Effects of Corn Monoculture on Soils: Models for Change in American Agriculture

Effects of Corn Monoculture on Soils: Models for Change in American Agriculture

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Effects of Corn Monoculture on Soils: Models for Change in American Agriculture

According to writer and environmentalist Vandana Shiva, "the crucial characteristic of monocultures is that they do not merely displace alternatives, they destroy their own basis"(1993, p.50). If the self-destruction of a monoculture is really so simple, it seems that continuous cropping agriculture should long have been abandoned for a more suitable method. Unfortunately, the problem is far more complex. This paper will focus on the effects of corn monoculture on soils in general, the development of the monoculture in the United States and the effects this had on soil in this country. Through the exploration of other models, suggestions will then be made on how to modify the continuous cropping system in the United States into a more sustainable one.

The first piece of evidence that the continual cropping system is inefficient, is that it is the least productive growing system. In experiments done in Wooster, Ohio, it was found that a field where crop rotation was used could produce 27.62 bushels of corn per acre, a field with continual cropping produced only 13.33 bushels per acre, and where chemical fertilizer was used on a continuous cropped field, 30.53 bushels per acre were produced (Weir, 1936,p. 502). Though it interesting that these facts are fundamental enough to have been discovered before 1936, it should also be noted that a recent eight year study done at the University of Nebraska, where scientists compared thirteen cropping systems, "the results confirmed the findings of studies done in the first half of the century"(Committee on the Role of Alt. Farm. Methods, 1989, p.229). If continual cropping is the least effective method o...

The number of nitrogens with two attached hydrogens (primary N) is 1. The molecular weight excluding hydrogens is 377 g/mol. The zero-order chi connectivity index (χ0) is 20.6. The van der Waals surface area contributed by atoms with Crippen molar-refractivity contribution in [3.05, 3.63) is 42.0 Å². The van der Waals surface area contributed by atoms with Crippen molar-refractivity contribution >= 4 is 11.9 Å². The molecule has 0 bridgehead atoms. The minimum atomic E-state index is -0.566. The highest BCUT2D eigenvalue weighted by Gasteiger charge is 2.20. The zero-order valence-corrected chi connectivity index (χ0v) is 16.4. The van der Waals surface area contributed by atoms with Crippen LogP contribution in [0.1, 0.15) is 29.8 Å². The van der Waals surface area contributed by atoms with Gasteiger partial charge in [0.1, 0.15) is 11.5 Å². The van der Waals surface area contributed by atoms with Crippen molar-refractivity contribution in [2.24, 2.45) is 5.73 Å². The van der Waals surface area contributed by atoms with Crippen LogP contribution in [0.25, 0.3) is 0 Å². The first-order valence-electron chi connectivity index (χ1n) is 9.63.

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...ouncil, 1989, Alternative Agriculture: Washington, D.C., National Academy Press.

Food and Agriculture Organization of the United Nations, 1980, China: Multiple Cropping and Related Crop Production Technology, report on the fao/undp study tour or the People's Republic of China, 25 June- 22 July 1979: Rome, United Nations Publishing.

Hudson, John C., 1994, Making the Corn Belt: A Geographical History of Middle-western Agriculture: Bloomington, Indiana University Press.

Miracle, Marvin P., 1966, Maize in Tropical Africa: Madison, University of Wisconsin Press.

Shiva, Vandana, 1993, Monocultures of the Mind: Perspectives on Biodiversity and Biotechnology: London, Zed Books Limited.

Weir, Wilbert W., 1936, Soil Science : Its Principles and Practice Including Basic Processes for Managing Soils and Improving their Fertility: Chicago, J.B. Lippencott Company.

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